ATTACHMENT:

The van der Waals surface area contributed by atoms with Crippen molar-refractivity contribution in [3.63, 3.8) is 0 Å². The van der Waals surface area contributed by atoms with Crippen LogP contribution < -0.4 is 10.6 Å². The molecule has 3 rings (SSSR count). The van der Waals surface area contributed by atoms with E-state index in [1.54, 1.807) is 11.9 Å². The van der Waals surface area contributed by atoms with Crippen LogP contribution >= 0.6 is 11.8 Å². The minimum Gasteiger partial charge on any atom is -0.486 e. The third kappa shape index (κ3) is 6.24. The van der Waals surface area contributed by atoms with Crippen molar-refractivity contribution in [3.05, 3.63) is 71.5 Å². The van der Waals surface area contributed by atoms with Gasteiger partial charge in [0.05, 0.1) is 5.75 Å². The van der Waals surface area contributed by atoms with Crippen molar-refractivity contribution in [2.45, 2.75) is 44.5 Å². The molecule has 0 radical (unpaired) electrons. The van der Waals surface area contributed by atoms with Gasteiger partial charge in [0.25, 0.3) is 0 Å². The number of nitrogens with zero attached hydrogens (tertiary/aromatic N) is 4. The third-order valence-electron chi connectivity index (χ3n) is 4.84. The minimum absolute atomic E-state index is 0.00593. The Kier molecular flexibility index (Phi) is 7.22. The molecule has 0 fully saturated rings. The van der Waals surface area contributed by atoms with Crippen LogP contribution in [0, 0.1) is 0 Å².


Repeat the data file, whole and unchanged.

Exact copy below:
The van der Waals surface area contributed by atoms with Crippen molar-refractivity contribution in [3.63, 3.8) is 0 Å². The van der Waals surface area contributed by atoms with Crippen LogP contribution < -0.4 is 10.6 Å². The molecule has 3 rings (SSSR count). The van der Waals surface area contributed by atoms with E-state index in [1.54, 1.807) is 11.9 Å². The van der Waals surface area contributed by atoms with Crippen LogP contribution >= 0.6 is 11.8 Å². The minimum Gasteiger partial charge on any atom is -0.486 e. The third kappa shape index (κ3) is 6.24. The van der Waals surface area contributed by atoms with Crippen molar-refractivity contribution in [3.05, 3.63) is 71.5 Å². The van der Waals surface area contributed by atoms with Gasteiger partial charge in [0.05, 0.1) is 5.75 Å². The van der Waals surface area contributed by atoms with Crippen molar-refractivity contribution in [2.45, 2.75) is 44.5 Å². The molecule has 0 radical (unpaired) electrons. The van der Waals surface area contributed by atoms with Gasteiger partial charge in [0.25, 0.3) is 0 Å². The number of nitrogens with zero attached hydrogens (tertiary/aromatic N) is 4. The third-order valence-electron chi connectivity index (χ3n) is 4.84. The minimum absolute atomic E-state index is 0.00593. The Kier molecular flexibility index (Phi) is 7.22. The molecule has 0 fully saturated rings. The van der Waals surface area contributed by atoms with Crippen LogP contribution in [0, 0.1) is 0 Å².